Staunton, June 22 – According to a new Levada Center poll, 60 percent of Russians approve of Stalin, his highest rating ever, significantly fewer blame his repressive policies for the Soviet Union’s initial defeats when Hitler invaded, and far more give a positive rating to the Soviet dictator than they do to Vladimir Putin, a change in fortunes over the past four years.
Sixty percent of Russians have a positive attitude toward Stalin, and only 11 percent have a negative or fearful one, the polling agency found. But intriguingly given recent propaganda about the war, 28 percent of the same said it was “indifferent” to the Soviet leader (levada.ru/2021/06/23/otnoshenie-k-stalinu-rossiya-i-ukraina/).
According to the Levada Center, Stalin’s positive rating now is the highest it has been since Levada began asking questions about this in 2001. In 2012, Stalin was rated in a positive way by only 28 percent of Russians; and as recently as 2019, only 51 percent said they had positive feelings about him (newizv.ru/news/society/22-06-2021/potomki-veteranov-perestali-vinit-repressii-stalina-v-voennyh-neudachah-sssr).
The center also found Russians now are much less inclined to blame Stalin for the defeats the Soviet Union suffered during the first months of the war. In 2005, 40 percent of Russians said those defeats were the result of the impact of Stalin’s purges on the country’s defense capacity. Today, only 17 percent say that (novayagazeta.ru/articles/2021/06/22/levada-dolia-rossiian-vozlagaiushchikh-otvetstvennost-za-porazhenie-sssr-v-nachale-voiny-na-stalinskie-repressii-sokratilas-v-dva-raza).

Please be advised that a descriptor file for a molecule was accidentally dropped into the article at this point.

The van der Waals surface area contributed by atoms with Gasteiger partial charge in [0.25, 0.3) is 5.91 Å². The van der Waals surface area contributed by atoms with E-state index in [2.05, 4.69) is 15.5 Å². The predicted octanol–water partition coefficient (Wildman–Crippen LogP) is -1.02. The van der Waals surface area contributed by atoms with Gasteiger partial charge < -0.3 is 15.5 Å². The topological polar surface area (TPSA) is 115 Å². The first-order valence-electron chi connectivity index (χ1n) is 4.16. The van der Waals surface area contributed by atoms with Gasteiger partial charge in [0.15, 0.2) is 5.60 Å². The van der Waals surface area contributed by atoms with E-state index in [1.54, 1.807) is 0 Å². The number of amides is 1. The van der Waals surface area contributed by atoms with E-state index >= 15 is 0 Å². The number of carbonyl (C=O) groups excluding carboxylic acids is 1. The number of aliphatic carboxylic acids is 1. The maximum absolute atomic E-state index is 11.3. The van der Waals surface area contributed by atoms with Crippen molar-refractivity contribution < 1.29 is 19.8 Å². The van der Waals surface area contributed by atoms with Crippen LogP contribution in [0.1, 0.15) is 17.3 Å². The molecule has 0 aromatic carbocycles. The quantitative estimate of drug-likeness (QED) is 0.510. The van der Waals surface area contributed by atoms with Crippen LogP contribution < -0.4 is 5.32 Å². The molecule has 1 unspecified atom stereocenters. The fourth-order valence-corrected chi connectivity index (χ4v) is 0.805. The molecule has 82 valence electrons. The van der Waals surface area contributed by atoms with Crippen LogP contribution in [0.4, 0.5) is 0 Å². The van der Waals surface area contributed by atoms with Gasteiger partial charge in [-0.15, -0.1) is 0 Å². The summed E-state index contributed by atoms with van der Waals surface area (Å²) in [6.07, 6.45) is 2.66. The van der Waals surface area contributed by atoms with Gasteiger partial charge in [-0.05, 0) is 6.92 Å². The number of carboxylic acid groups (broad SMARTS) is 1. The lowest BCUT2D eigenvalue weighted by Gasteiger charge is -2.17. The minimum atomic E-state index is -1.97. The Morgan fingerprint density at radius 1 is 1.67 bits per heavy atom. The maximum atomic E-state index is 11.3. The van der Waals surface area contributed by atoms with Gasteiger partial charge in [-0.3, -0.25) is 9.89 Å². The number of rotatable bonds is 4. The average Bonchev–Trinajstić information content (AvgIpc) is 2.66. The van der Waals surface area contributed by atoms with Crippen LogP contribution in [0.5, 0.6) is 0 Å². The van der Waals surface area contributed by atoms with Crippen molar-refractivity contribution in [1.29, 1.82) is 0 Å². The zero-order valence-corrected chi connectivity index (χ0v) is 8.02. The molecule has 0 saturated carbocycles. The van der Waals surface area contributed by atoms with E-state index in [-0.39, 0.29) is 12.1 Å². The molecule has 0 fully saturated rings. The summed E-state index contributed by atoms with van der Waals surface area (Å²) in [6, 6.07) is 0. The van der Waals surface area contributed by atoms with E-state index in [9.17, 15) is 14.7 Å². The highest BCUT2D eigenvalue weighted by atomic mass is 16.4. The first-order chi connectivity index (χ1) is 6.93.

But another survey the Levada Center conducted in which Russians were asked to name the ten most outstanding figures of all times and peoples featured results which say a great deal about Russia today. Repeating a poll it took in 2017, the center found that Stalin’s rating had stayed at the top of the list with 39 percent now compared to 38 percent then identifying him as such (svpressa.ru/society/article/301995/).
Putin’s rating, however fell sharply over this period from 34 percent in 2017 to 15 percent now. Almost all the other figures on the list were Russians, including Soviet leader Leonid Brezhnev who received 10 percent now as opposed to eight percent four years ago, rather than philosophers or scientists or political and military leaders from other countries.
The presence of Soviet leaders is no surprise, Andrey Ivanov of Svobodnaya pressa says. It reflects the longstanding Russian commitment to social justice. But what is surprising is that few earlier Russian leaders make the list. Peter the Great is an exception, but Aleksandr Nevsky, despite the hype about him this year, isn’t among the top ten.
Putin’s decline reflects the fact that he is the only one on the list who is still alive and in office and that Russians are suffering from a variety of crises which they inevitably link with the person in charge. As conditions in Russia have deteriorated for various reasons, Putin gets the blame both where he deserves it and where he doesn’t.
Lev Gudkov of the Levada Center notes that “the structure of this pantheon is almost unchanging: Soviet names and symbols, beginning with Lenin and Stalin … and ending with the most well-known military commander, Zhukov, are weakening, but new names are not taking their places.” In fact, since 1989, no new names have been added to the top 20.